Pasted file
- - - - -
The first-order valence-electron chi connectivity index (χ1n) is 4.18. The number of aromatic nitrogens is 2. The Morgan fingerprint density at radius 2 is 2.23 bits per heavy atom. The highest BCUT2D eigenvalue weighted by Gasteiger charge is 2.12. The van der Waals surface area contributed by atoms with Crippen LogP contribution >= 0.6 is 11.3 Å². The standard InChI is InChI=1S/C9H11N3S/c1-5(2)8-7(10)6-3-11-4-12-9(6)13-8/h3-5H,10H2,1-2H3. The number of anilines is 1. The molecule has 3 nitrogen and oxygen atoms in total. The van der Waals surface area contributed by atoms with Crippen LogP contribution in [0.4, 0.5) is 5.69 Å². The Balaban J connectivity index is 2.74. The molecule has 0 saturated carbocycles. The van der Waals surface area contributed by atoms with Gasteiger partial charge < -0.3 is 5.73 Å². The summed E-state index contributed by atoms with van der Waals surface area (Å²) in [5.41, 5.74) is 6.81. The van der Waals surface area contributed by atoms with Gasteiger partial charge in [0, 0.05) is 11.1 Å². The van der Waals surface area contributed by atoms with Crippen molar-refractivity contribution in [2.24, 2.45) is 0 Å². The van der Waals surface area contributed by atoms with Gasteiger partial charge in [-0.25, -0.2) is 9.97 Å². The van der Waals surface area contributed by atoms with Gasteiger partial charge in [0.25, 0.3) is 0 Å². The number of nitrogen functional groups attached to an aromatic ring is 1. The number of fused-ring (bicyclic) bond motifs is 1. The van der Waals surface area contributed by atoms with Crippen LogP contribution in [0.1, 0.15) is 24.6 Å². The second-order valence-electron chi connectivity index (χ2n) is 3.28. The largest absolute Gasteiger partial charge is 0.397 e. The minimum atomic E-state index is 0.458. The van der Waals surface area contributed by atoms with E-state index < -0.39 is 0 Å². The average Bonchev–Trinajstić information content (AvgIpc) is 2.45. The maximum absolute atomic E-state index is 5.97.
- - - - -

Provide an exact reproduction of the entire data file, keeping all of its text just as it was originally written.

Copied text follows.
The first-order valence-electron chi connectivity index (χ1n) is 4.18. The number of aromatic nitrogens is 2. The Morgan fingerprint density at radius 2 is 2.23 bits per heavy atom. The highest BCUT2D eigenvalue weighted by Gasteiger charge is 2.12. The van der Waals surface area contributed by atoms with Crippen LogP contribution >= 0.6 is 11.3 Å². The standard InChI is InChI=1S/C9H11N3S/c1-5(2)8-7(10)6-3-11-4-12-9(6)13-8/h3-5H,10H2,1-2H3. The number of anilines is 1. The molecule has 3 nitrogen and oxygen atoms in total. The van der Waals surface area contributed by atoms with Crippen LogP contribution in [0.4, 0.5) is 5.69 Å². The Balaban J connectivity index is 2.74. The molecule has 0 saturated carbocycles. The van der Waals surface area contributed by atoms with Gasteiger partial charge < -0.3 is 5.73 Å². The summed E-state index contributed by atoms with van der Waals surface area (Å²) in [5.41, 5.74) is 6.81. The van der Waals surface area contributed by atoms with Gasteiger partial charge in [0, 0.05) is 11.1 Å². The van der Waals surface area contributed by atoms with Crippen molar-refractivity contribution in [2.24, 2.45) is 0 Å². The van der Waals surface area contributed by atoms with Gasteiger partial charge in [-0.25, -0.2) is 9.97 Å². The van der Waals surface area contributed by atoms with Gasteiger partial charge in [0.25, 0.3) is 0 Å². The number of nitrogen functional groups attached to an aromatic ring is 1. The number of fused-ring (bicyclic) bond motifs is 1. The van der Waals surface area contributed by atoms with Crippen LogP contribution in [0.1, 0.15) is 24.6 Å². The second-order valence-electron chi connectivity index (χ2n) is 3.28. The largest absolute Gasteiger partial charge is 0.397 e. The minimum atomic E-state index is 0.458. The van der Waals surface area contributed by atoms with E-state index < -0.39 is 0 Å². The average Bonchev–Trinajstić information content (AvgIpc) is 2.45. The maximum absolute atomic E-state index is 5.97.